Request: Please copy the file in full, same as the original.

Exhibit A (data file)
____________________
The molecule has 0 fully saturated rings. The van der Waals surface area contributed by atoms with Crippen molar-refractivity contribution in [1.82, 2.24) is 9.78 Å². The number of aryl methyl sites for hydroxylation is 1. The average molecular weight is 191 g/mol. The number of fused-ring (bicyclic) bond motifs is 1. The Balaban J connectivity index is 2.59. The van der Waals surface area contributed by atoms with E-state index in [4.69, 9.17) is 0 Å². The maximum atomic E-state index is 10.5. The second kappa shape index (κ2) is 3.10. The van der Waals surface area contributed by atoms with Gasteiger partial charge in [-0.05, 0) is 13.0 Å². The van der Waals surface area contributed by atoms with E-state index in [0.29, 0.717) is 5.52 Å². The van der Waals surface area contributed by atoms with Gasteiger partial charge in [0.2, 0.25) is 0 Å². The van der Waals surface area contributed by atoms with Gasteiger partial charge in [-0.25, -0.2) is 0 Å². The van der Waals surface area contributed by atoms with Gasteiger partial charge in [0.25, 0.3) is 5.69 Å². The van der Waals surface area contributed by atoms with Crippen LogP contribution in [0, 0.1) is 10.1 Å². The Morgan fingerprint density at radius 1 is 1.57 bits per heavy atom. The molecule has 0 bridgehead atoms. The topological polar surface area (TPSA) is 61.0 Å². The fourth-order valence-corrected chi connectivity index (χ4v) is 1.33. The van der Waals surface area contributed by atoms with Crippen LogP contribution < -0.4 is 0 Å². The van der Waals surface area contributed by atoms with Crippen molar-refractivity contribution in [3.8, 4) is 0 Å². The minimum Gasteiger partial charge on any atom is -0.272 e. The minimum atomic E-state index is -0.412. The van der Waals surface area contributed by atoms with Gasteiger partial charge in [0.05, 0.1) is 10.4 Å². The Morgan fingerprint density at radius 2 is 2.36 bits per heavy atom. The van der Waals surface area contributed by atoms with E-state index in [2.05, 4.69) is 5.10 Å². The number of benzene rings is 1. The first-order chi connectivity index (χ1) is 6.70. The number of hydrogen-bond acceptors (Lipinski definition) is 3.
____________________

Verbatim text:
The molecule has 0 fully saturated rings. The van der Waals surface area contributed by atoms with Crippen molar-refractivity contribution in [1.82, 2.24) is 9.78 Å². The number of aryl methyl sites for hydroxylation is 1. The average molecular weight is 191 g/mol. The number of fused-ring (bicyclic) bond motifs is 1. The Balaban J connectivity index is 2.59. The van der Waals surface area contributed by atoms with E-state index in [4.69, 9.17) is 0 Å². The maximum atomic E-state index is 10.5. The second kappa shape index (κ2) is 3.10. The van der Waals surface area contributed by atoms with Gasteiger partial charge in [-0.05, 0) is 13.0 Å². The van der Waals surface area contributed by atoms with E-state index in [0.29, 0.717) is 5.52 Å². The van der Waals surface area contributed by atoms with Gasteiger partial charge in [0.2, 0.25) is 0 Å². The van der Waals surface area contributed by atoms with Gasteiger partial charge in [-0.25, -0.2) is 0 Å². The van der Waals surface area contributed by atoms with Gasteiger partial charge in [0.25, 0.3) is 5.69 Å². The van der Waals surface area contributed by atoms with Crippen LogP contribution in [0, 0.1) is 10.1 Å². The Morgan fingerprint density at radius 1 is 1.57 bits per heavy atom. The molecule has 0 bridgehead atoms. The topological polar surface area (TPSA) is 61.0 Å². The fourth-order valence-corrected chi connectivity index (χ4v) is 1.33. The van der Waals surface area contributed by atoms with Crippen LogP contribution < -0.4 is 0 Å². The van der Waals surface area contributed by atoms with Crippen molar-refractivity contribution in [3.8, 4) is 0 Å². The minimum Gasteiger partial charge on any atom is -0.272 e. The minimum atomic E-state index is -0.412. The van der Waals surface area contributed by atoms with Gasteiger partial charge in [0.05, 0.1) is 10.4 Å². The Morgan fingerprint density at radius 2 is 2.36 bits per heavy atom. The van der Waals surface area contributed by atoms with E-state index in [2.05, 4.69) is 5.10 Å². The number of benzene rings is 1. The first-order chi connectivity index (χ1) is 6.70. The number of hydrogen-bond acceptors (Lipinski definition) is 3.